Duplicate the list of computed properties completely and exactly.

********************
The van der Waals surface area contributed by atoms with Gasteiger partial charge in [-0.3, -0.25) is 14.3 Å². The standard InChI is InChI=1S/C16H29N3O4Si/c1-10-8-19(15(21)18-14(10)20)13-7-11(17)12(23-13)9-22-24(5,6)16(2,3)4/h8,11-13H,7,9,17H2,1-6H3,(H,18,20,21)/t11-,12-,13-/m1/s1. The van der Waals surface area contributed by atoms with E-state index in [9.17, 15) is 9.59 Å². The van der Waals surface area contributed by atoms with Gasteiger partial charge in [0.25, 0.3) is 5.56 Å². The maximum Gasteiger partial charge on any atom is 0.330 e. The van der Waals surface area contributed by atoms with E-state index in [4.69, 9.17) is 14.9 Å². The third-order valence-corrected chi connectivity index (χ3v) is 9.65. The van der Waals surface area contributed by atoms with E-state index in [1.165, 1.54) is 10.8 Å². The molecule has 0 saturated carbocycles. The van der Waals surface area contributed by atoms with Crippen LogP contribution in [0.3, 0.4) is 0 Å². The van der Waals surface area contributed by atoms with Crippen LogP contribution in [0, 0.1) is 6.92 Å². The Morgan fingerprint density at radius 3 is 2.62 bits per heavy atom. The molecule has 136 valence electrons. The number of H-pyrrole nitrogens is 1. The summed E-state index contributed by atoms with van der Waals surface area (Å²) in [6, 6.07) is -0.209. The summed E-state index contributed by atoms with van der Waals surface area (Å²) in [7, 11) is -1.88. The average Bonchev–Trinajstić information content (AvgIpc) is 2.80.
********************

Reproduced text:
The van der Waals surface area contributed by atoms with Gasteiger partial charge in [-0.3, -0.25) is 14.3 Å². The standard InChI is InChI=1S/C16H29N3O4Si/c1-10-8-19(15(21)18-14(10)20)13-7-11(17)12(23-13)9-22-24(5,6)16(2,3)4/h8,11-13H,7,9,17H2,1-6H3,(H,18,20,21)/t11-,12-,13-/m1/s1. The van der Waals surface area contributed by atoms with E-state index in [9.17, 15) is 9.59 Å². The van der Waals surface area contributed by atoms with Gasteiger partial charge in [0.25, 0.3) is 5.56 Å². The maximum Gasteiger partial charge on any atom is 0.330 e. The van der Waals surface area contributed by atoms with E-state index in [4.69, 9.17) is 14.9 Å². The third-order valence-corrected chi connectivity index (χ3v) is 9.65. The van der Waals surface area contributed by atoms with E-state index in [1.165, 1.54) is 10.8 Å². The molecule has 0 saturated carbocycles. The van der Waals surface area contributed by atoms with Crippen LogP contribution in [0.3, 0.4) is 0 Å². The van der Waals surface area contributed by atoms with Crippen LogP contribution in [0, 0.1) is 6.92 Å². The Morgan fingerprint density at radius 3 is 2.62 bits per heavy atom. The molecule has 136 valence electrons. The number of H-pyrrole nitrogens is 1. The summed E-state index contributed by atoms with van der Waals surface area (Å²) in [6, 6.07) is -0.209. The summed E-state index contributed by atoms with van der Waals surface area (Å²) in [7, 11) is -1.88. The average Bonchev–Trinajstić information content (AvgIpc) is 2.80.